In terms of making friends with locals or building connections and relationships with them, I have found it to be a lot easier in English-speaking countries. I think I always do make connections when I go to places but I guess the longer you stay somewhere, the longer you get the chance to make connections and friends. But because of my lack of ability to speak different languages, I am obviously going to connect with people in, say, America, Canada or South Africa. Language is always the best connecting tool.
What inspired you to start travelling?
I think it has always been in me. I don’t think there was ever one moment where I was like, “Oh wow, I think I am going to start travelling.” I feel like it was inevitable.
But probably, growing up, it was my parents’ attitude and my love for watching wildlife documentaries from around the world. I remember some of the family holidays definitely started to get more adventurous. When I was 14, we headed to South East Asia, and I saw how different life is there. I guess that probably triggered my thinking process of, “Yeah, I am definitely going explore the world.”
Over the course of your life, you have chosen to live in a homeless shelter, lived in a minibus, taken in and made friends with homeless people and now you travel all over the world with one million followers. Looking back, what are your thoughts?
All of those things are a quite different aren’t they? I think you shouldn’t be close-minded to how you behave or live. One day you can be homeless and the next day you could be doing something else. I feel like sometimes people are like, “Oh no that’s not me, I couldn’t do that.” I just think that life is this big spectrum of what you do. At one end it’s luxury or a privileged place and then at the other end you have no money or you’re homeless and I like being able to always travel across that spectrum. Sometimes I might be hitchhiking in New Zealand like I did recently, or camping or whatever, and other times being privileged to stay in really nice place with a good vibe. But I think that sometimes people pigeonhole themselves like they’re this particular type of person, or they might be more high maintenance and I think that it’s good to continually challenge your comfort zone and not let labels define you.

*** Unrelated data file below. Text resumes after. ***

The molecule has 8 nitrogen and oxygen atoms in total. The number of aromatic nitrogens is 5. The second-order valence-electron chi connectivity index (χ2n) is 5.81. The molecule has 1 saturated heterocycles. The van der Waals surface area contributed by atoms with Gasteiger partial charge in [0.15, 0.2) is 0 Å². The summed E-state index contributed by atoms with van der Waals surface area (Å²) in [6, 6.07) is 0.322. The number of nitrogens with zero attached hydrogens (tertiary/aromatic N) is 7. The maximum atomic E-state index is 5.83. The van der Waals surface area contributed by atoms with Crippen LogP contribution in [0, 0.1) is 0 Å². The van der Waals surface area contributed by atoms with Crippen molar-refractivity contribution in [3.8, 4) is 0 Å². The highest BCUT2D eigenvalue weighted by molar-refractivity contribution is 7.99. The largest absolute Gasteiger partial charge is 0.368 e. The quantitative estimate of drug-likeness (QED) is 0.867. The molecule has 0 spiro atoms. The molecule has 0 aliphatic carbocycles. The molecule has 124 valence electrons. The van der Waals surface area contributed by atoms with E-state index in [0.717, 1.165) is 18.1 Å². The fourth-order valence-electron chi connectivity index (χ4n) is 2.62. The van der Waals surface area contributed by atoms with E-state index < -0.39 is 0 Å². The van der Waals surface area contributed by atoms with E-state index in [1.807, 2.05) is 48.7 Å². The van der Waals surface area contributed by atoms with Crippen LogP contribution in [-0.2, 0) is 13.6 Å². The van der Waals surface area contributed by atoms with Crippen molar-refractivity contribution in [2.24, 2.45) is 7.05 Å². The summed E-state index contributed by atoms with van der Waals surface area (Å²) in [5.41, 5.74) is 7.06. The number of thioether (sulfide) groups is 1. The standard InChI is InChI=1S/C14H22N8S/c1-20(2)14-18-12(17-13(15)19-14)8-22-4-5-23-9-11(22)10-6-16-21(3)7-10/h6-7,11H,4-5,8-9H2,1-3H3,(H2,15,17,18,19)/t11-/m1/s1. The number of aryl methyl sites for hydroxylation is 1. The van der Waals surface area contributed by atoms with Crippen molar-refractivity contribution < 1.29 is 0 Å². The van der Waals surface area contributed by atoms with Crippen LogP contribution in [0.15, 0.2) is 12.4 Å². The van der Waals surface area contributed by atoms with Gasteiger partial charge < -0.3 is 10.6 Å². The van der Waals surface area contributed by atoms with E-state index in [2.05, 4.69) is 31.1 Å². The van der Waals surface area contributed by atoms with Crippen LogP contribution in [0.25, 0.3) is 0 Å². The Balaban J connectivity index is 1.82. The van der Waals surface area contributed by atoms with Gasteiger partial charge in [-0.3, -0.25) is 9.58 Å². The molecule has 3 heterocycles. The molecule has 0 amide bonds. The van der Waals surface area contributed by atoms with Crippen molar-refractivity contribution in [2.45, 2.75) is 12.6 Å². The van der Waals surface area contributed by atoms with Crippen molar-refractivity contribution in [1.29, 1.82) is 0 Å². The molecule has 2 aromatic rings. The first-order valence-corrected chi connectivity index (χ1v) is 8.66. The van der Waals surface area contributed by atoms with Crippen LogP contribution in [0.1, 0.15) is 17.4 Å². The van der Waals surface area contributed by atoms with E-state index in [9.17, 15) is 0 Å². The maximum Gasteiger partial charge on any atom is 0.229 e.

You’re a motivator for a lot of people. What advice do you have for people who are scared to kick start their dreams?
There’s nothing to lose. If there is a fear there, just start small and take little steps. You could also find a friend who can do it with you. But if we are just talking about dreams in general, I guess you never want to be that person who has never pursued their dream, since you will regret what you didn’t do. I know it’s a cheesy quote but you are always going to regret things that you didn’t do and you don’t want to let fear control you or hold you back.
My mum once said a really good quote, when we went horse riding and she was scared of riding but she did it anyway. She said, “It’s not about overcoming the fear, it’s about doing it even if you are scared.” Now, even though she did ride the horse, she still found it scary but it was about doing it despite the fear.
Life is scary sometimes, and I know that this may sound weird but I now actually enjoy being a bit scared of things because I like that feeling of pushing myself out my comfort zone.